The dodge sprinter, first arriving on our shores as a 2003 model, is anything but a traditional Mopar mover. Designed and built by Mercedes-Benz -- remember the DaimlerChrysler partnership? -- the Sprinter replaced the hoary Dodge Van as the company's dedicated people- and stuff-hauler.
Beyond the general layout -- engine in the front, rear-wheel driven, generally boxy shape -- the Sprinter shares nothing more than the crossbar grille with the previous Dodges. In the European delivery-van idiom, the Sprinter is a familiar face: tall, narrow, long, and just powerful enough to keep ahead of the M-B diesel taxis and scooters driven by Kraftwerk-adoring teens.
When Dodge brought the Sprinter over here, it included most of the variations -- high and low roof plus three combinations of wheelbase and overall length, seating from eight to 10 in the passenger versions. Where the old Dodge Cargo Van came in one wheelbase (127.4 inches) and two lengths (208.5 inches and 234.5, by way of a cheesy "end cap" between the body shell and the bumper), the Sprinter could be purchased with a 118-inch wheelbase (197 inches long overall), a 140-inch wheelbase (225 inches long), or a 158-inch wheelbase model (at a whopping 263 inches long). Cargo and passenger layouts were available.
Regardless of what's behind and above the driver, for these years of the Sprinter, the engine ahead of his right kneecap would always be Mercedes-Benz's 2.7-liter inline-five turbodiesel driving a five-speed automatic transmission. Its 243 pound-feet of torque sounds good, but it puts out only a paltry 154 horsepower. Options? Sorry, no pushrod V-8, no all-wheel drive. If you've graduated from bellbottoms, glasspacks, and Don McLean, you realize a van doesn't have to be fast -- and the Sprinter isn't. But it does have the thrust to stay with traffic and rewards even a heavy foot with mileage in the mid-20s; a Cargo Van never did better than 14 mpg with the V-8, shuttle-bus driver or not.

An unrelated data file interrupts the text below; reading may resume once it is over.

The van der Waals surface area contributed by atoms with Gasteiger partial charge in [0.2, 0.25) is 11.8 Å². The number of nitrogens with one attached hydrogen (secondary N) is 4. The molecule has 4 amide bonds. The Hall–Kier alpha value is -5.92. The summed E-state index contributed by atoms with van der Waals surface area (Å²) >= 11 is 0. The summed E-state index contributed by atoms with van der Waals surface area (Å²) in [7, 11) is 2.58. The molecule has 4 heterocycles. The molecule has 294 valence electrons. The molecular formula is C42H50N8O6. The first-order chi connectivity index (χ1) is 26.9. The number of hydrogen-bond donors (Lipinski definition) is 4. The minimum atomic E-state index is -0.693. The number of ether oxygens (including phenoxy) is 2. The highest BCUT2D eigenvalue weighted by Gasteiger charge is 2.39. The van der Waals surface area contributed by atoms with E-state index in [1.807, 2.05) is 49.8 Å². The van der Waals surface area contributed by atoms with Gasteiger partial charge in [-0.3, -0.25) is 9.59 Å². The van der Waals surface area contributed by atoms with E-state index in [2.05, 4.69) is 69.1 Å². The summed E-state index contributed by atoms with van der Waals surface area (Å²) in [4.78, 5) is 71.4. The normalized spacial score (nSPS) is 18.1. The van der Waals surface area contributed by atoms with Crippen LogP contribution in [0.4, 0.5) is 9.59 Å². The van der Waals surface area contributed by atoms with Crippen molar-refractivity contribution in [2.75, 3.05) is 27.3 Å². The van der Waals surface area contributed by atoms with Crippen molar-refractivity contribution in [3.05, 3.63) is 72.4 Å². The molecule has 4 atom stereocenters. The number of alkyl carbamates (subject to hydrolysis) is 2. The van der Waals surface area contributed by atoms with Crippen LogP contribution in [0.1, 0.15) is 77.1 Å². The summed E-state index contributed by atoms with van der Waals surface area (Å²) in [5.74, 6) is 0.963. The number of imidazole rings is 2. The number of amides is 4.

Owners rave about the Sprinter's fuel economy as they dismiss its lack of acceleration, and are quick to point out its many safety features, including standard all-wheel disc brakes with ABS, and stability control. Another plus is the fact that the Sprinter actually handles, a feat long past the abilities of the Cargo Van.
Almost no changes were made from 2003 through 2006, but a comprehensive redesign took place for the 2007 model year that increased body size and offered a new turbodiesel V-6. Reliability is somewhat tough to gauge, because the Sprinter is used in a lot of fleet applications, and the reliability data isn't as widely shared. Individual consumers have reported problems with the electrical system, transmission leaks, poor paint, and rattles from the doors and other crannies in the cavernous interior. Needless to say, try to find one that hasn't seen fleet life, and inspect the service documentation carefully -- not all dealerships apparently had enough trained technicians. You absolutely don't want a Sprinter that's been driven like a taxi and maintained like one.
|2003-2006 Dodge Sprinter|
|Body type||4-door van|
|Drivetrain||Front engine, RWD|
|Engine||2.7L/154-hp DOHC I-5 turbodiesel|
|Brakes, f/r||Disc/disc, ABS|
|Price range, whlsl/ret (IntelliChoice)||$10,885/$13,175 (2003); $28,800/$30,100 (2006)|
|Recalls||Too many to list; see www.intellichoice.com|
|NHTSA frontal impact rating, driver/pass||Not rated|